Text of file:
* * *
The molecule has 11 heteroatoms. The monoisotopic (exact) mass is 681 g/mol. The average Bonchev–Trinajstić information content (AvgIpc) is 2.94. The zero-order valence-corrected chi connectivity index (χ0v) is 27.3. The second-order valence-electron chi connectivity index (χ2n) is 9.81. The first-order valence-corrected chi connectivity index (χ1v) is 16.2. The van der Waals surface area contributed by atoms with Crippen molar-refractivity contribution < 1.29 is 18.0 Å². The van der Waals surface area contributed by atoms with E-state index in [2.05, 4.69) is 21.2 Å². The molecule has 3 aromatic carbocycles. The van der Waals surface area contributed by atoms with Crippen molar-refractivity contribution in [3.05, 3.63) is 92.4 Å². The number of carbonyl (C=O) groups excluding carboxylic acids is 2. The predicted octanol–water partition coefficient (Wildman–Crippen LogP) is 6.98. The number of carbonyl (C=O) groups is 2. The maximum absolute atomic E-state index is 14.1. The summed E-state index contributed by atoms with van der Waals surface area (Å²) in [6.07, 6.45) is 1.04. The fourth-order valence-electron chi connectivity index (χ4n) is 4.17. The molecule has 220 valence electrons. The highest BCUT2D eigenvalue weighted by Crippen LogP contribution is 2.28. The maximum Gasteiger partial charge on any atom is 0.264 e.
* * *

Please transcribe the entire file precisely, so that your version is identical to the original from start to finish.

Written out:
The molecule has 11 heteroatoms. The monoisotopic (exact) mass is 681 g/mol. The average Bonchev–Trinajstić information content (AvgIpc) is 2.94. The zero-order valence-corrected chi connectivity index (χ0v) is 27.3. The second-order valence-electron chi connectivity index (χ2n) is 9.81. The first-order valence-corrected chi connectivity index (χ1v) is 16.2. The van der Waals surface area contributed by atoms with Crippen molar-refractivity contribution < 1.29 is 18.0 Å². The van der Waals surface area contributed by atoms with E-state index in [2.05, 4.69) is 21.2 Å². The molecule has 3 aromatic carbocycles. The van der Waals surface area contributed by atoms with Crippen molar-refractivity contribution in [3.05, 3.63) is 92.4 Å². The number of carbonyl (C=O) groups excluding carboxylic acids is 2. The predicted octanol–water partition coefficient (Wildman–Crippen LogP) is 6.98. The number of carbonyl (C=O) groups is 2. The maximum absolute atomic E-state index is 14.1. The summed E-state index contributed by atoms with van der Waals surface area (Å²) in [6.07, 6.45) is 1.04. The fourth-order valence-electron chi connectivity index (χ4n) is 4.17. The molecule has 220 valence electrons. The highest BCUT2D eigenvalue weighted by Crippen LogP contribution is 2.28. The maximum Gasteiger partial charge on any atom is 0.264 e.